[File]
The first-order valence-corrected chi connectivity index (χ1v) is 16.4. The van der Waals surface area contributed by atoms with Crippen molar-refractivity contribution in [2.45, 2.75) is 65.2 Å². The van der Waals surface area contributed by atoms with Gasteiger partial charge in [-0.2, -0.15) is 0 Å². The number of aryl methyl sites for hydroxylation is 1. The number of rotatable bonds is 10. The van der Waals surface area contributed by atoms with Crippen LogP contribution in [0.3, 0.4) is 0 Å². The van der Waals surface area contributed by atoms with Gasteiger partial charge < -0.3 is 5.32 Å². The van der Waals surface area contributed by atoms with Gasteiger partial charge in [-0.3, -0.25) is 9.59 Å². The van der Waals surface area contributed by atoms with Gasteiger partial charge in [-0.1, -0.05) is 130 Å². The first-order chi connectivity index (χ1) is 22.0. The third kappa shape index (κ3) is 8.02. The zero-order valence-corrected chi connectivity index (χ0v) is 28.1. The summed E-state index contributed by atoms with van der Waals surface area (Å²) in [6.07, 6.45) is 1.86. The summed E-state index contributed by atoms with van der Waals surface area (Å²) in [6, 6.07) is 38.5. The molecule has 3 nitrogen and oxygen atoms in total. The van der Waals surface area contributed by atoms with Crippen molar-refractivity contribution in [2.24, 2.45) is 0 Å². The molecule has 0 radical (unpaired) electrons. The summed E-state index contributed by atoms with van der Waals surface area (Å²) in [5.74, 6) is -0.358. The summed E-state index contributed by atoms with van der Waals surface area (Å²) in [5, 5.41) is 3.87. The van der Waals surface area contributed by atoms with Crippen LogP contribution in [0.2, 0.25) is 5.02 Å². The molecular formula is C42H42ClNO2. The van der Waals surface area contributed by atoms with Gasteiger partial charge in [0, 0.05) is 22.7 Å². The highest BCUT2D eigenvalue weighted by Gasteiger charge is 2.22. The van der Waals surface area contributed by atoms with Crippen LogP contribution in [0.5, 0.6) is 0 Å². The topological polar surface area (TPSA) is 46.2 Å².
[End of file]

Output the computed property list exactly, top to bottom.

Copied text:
The first-order valence-corrected chi connectivity index (χ1v) is 16.4. The van der Waals surface area contributed by atoms with Crippen molar-refractivity contribution in [2.45, 2.75) is 65.2 Å². The van der Waals surface area contributed by atoms with Gasteiger partial charge in [-0.2, -0.15) is 0 Å². The number of aryl methyl sites for hydroxylation is 1. The number of rotatable bonds is 10. The van der Waals surface area contributed by atoms with Crippen LogP contribution in [0.3, 0.4) is 0 Å². The van der Waals surface area contributed by atoms with Gasteiger partial charge < -0.3 is 5.32 Å². The van der Waals surface area contributed by atoms with Gasteiger partial charge in [-0.3, -0.25) is 9.59 Å². The van der Waals surface area contributed by atoms with Gasteiger partial charge in [-0.1, -0.05) is 130 Å². The first-order chi connectivity index (χ1) is 22.0. The third kappa shape index (κ3) is 8.02. The zero-order valence-corrected chi connectivity index (χ0v) is 28.1. The summed E-state index contributed by atoms with van der Waals surface area (Å²) in [6.07, 6.45) is 1.86. The summed E-state index contributed by atoms with van der Waals surface area (Å²) in [6, 6.07) is 38.5. The molecule has 3 nitrogen and oxygen atoms in total. The van der Waals surface area contributed by atoms with Crippen molar-refractivity contribution in [2.24, 2.45) is 0 Å². The molecule has 0 radical (unpaired) electrons. The summed E-state index contributed by atoms with van der Waals surface area (Å²) in [5.74, 6) is -0.358. The summed E-state index contributed by atoms with van der Waals surface area (Å²) in [5, 5.41) is 3.87. The van der Waals surface area contributed by atoms with Crippen LogP contribution in [0.2, 0.25) is 5.02 Å². The molecular formula is C42H42ClNO2. The van der Waals surface area contributed by atoms with Gasteiger partial charge in [0, 0.05) is 22.7 Å². The highest BCUT2D eigenvalue weighted by Gasteiger charge is 2.22. The van der Waals surface area contributed by atoms with Crippen LogP contribution in [0.5, 0.6) is 0 Å². The topological polar surface area (TPSA) is 46.2 Å².